Jack C. Taylor Library

LIB199: Information Literacy in Higher Education (formerly INT199) is part of the General Education curriculum. Learn more about the one-hour course here.

LIB199: Information Literacy in Higher Education

The librarians are responsible for teaching a GER course on information literacy and research skills to all students.

Topics covered in this course include:

  • Accessing print and electronic library materials
  • Understanding search strategies, metadata, and controlled vocabularies
  • Identifying and obtaining materials from the online Catalog
  • Searching the Library's collection of Digital Resources
  • Requesting materials from other libraries when needed
  • Evaluating online and other resources
  • Understanding basic ethical and copyright issues related to plagiarism and academic integrity

 

 

Project Information Literacy is a public benefit non-profit, "dedicated to conducting an ongoing, large-scale research study about early adults and their research habits." By studying the information habits of early adults across different groups, they hope to discover how teaching information literacy skills can result in beneficial life-long learning habits.

 

What Is Information Literacy?

Information Literacy is a key component of the work we do here at the Jack C. Taylor Library. The Association of College & Research Libraries defines information literacy as a "set of integrated abilities encompassing the reflective discovery of information, the understanding of how information is produced and valued, and the use of information in creating new knowledge and participating ethically in communities of learning" (from the ACRL Framework for Information Literacy for Higher Education).

As members of a shared academic community, each of us serves as active consumers and creators in the evolving information landscape. And with the evolution of information have come changes in our shared responsibilities. From the 2015 Framework:

  • Students have a greater role and responsibility in creating new knowledge, in understanding the contours and the changing dynamics of the world of information, and in using information, data, and scholarship ethically.
  • Teaching faculty have a greater responsibility in designing curricula and assignments that foster enhanced engagement with the core ideas about information and scholarship within their disciplines.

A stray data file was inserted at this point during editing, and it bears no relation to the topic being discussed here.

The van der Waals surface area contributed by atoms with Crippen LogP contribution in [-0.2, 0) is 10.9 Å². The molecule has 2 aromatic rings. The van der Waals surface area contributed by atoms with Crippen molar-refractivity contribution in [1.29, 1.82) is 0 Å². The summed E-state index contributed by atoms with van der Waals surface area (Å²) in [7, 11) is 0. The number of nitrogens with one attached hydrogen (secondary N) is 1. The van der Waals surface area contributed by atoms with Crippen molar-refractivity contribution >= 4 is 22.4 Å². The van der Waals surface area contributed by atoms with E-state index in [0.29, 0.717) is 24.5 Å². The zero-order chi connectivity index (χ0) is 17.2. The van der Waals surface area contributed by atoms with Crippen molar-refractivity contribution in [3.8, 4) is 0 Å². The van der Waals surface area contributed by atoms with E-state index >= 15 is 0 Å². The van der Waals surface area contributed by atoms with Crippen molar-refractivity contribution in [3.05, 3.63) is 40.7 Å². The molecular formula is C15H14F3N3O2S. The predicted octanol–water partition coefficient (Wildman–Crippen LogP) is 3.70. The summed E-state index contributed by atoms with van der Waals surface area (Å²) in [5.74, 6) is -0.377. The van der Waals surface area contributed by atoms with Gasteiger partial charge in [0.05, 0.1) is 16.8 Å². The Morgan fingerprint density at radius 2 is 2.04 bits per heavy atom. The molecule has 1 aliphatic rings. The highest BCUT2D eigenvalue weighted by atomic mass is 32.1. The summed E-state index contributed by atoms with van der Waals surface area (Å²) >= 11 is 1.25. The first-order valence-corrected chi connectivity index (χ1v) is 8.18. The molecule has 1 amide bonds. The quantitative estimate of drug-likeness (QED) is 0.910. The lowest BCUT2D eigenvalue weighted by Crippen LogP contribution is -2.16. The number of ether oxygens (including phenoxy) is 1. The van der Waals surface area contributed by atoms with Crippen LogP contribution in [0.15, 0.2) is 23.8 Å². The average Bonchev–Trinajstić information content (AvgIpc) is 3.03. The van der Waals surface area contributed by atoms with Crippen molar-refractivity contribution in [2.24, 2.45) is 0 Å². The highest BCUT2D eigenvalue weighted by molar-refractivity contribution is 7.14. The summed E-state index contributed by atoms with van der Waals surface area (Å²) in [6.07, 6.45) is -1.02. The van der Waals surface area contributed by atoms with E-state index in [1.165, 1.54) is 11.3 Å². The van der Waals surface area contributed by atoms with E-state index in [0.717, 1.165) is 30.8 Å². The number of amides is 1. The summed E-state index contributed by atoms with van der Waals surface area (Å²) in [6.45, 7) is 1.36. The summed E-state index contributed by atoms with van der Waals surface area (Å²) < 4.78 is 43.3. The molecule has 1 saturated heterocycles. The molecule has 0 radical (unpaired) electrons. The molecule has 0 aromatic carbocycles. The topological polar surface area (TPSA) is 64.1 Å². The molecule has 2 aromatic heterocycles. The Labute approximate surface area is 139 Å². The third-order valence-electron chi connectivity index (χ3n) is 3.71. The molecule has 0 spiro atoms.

• Librarians have a greater responsibility in identifying core ideas within their own knowledge domain that can extend learning for students, in creating a new cohesive curriculum for information literacy, and in collaborating more extensively with faculty.

We're here to help you find what you need, evaluate what you find, and determine how to use that information in meaningful and appropriate ways. Learn more about the ACRL Framework is available HERE.

Textbook: LIB 199

Library Instruction & Tours

Librarians are available to provide instruction to any class, introducing students to information resources and research techniques. Librarians are willing to lead these sessions or, if the faculty member prefers, provide the information to the faculty member for their syllabus.

Tours and also be arranged and can be combined with instruction sessions if desired. Instructors need to attend with their students.

All sessions can be customized to the needs of the course in both length and focus. Instructors are required to be present with their students. At least one week's notice is requested when scheduling these sessions.

Please contact us to schedule a session: libraryhelp@fontbonne.edu.

Contact Us!

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Jack C. Taylor Library • 6800 Wydown Blvd. • St. Louis, MO 63105
Proudly sponsored by the Sisters of St. Joseph of Carondelet.
t: 314-889-1417 • f: 314-719-8040
email: libraryhelp@fontbonne.edu

All guides licesnsed under a CC BY-NC-SA 4.0 license.